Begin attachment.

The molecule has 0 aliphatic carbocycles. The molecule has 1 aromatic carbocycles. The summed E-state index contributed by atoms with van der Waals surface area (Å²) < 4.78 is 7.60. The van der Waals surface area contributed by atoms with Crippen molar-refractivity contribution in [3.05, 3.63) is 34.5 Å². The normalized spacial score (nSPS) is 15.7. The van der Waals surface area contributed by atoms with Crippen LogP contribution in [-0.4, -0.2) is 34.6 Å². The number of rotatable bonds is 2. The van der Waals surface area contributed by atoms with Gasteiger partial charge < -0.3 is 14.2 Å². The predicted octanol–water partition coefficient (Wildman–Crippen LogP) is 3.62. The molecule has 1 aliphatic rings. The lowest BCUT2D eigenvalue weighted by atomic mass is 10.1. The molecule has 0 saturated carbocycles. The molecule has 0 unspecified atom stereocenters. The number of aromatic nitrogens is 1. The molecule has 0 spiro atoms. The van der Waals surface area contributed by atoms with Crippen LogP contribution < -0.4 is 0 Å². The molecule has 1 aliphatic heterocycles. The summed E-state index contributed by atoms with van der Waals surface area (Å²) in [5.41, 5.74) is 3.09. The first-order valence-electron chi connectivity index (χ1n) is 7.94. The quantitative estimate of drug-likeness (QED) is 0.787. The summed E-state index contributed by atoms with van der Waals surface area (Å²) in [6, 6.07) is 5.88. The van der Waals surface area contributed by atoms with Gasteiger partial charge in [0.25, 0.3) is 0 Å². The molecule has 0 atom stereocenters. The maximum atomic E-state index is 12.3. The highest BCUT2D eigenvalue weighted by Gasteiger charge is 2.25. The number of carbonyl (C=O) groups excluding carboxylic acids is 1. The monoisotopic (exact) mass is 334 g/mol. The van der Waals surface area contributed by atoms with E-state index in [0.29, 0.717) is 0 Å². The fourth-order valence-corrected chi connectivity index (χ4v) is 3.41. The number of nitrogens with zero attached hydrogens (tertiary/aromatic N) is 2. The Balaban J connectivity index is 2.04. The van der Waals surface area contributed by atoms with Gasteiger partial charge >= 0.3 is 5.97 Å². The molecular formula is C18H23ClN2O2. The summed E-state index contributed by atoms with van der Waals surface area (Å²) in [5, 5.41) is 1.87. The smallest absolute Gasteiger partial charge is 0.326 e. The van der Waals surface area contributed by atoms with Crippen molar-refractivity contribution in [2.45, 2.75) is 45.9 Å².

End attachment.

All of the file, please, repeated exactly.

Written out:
The molecule has 0 aliphatic carbocycles. The molecule has 1 aromatic carbocycles. The summed E-state index contributed by atoms with van der Waals surface area (Å²) < 4.78 is 7.60. The van der Waals surface area contributed by atoms with Crippen molar-refractivity contribution in [3.05, 3.63) is 34.5 Å². The normalized spacial score (nSPS) is 15.7. The van der Waals surface area contributed by atoms with Crippen LogP contribution in [-0.4, -0.2) is 34.6 Å². The number of rotatable bonds is 2. The van der Waals surface area contributed by atoms with Gasteiger partial charge < -0.3 is 14.2 Å². The predicted octanol–water partition coefficient (Wildman–Crippen LogP) is 3.62. The molecule has 1 aliphatic rings. The lowest BCUT2D eigenvalue weighted by atomic mass is 10.1. The molecule has 0 saturated carbocycles. The molecule has 0 unspecified atom stereocenters. The number of aromatic nitrogens is 1. The molecule has 0 spiro atoms. The van der Waals surface area contributed by atoms with Crippen LogP contribution < -0.4 is 0 Å². The molecule has 1 aliphatic heterocycles. The summed E-state index contributed by atoms with van der Waals surface area (Å²) in [5.41, 5.74) is 3.09. The first-order valence-electron chi connectivity index (χ1n) is 7.94. The quantitative estimate of drug-likeness (QED) is 0.787. The summed E-state index contributed by atoms with van der Waals surface area (Å²) in [6, 6.07) is 5.88. The van der Waals surface area contributed by atoms with Gasteiger partial charge in [0.25, 0.3) is 0 Å². The molecule has 0 atom stereocenters. The maximum atomic E-state index is 12.3. The highest BCUT2D eigenvalue weighted by Gasteiger charge is 2.25. The number of carbonyl (C=O) groups excluding carboxylic acids is 1. The monoisotopic (exact) mass is 334 g/mol. The van der Waals surface area contributed by atoms with E-state index in [0.29, 0.717) is 0 Å². The fourth-order valence-corrected chi connectivity index (χ4v) is 3.41. The number of nitrogens with zero attached hydrogens (tertiary/aromatic N) is 2. The Balaban J connectivity index is 2.04. The van der Waals surface area contributed by atoms with Gasteiger partial charge >= 0.3 is 5.97 Å². The molecular formula is C18H23ClN2O2. The summed E-state index contributed by atoms with van der Waals surface area (Å²) in [5, 5.41) is 1.87. The smallest absolute Gasteiger partial charge is 0.326 e. The van der Waals surface area contributed by atoms with Crippen molar-refractivity contribution in [2.45, 2.75) is 45.9 Å².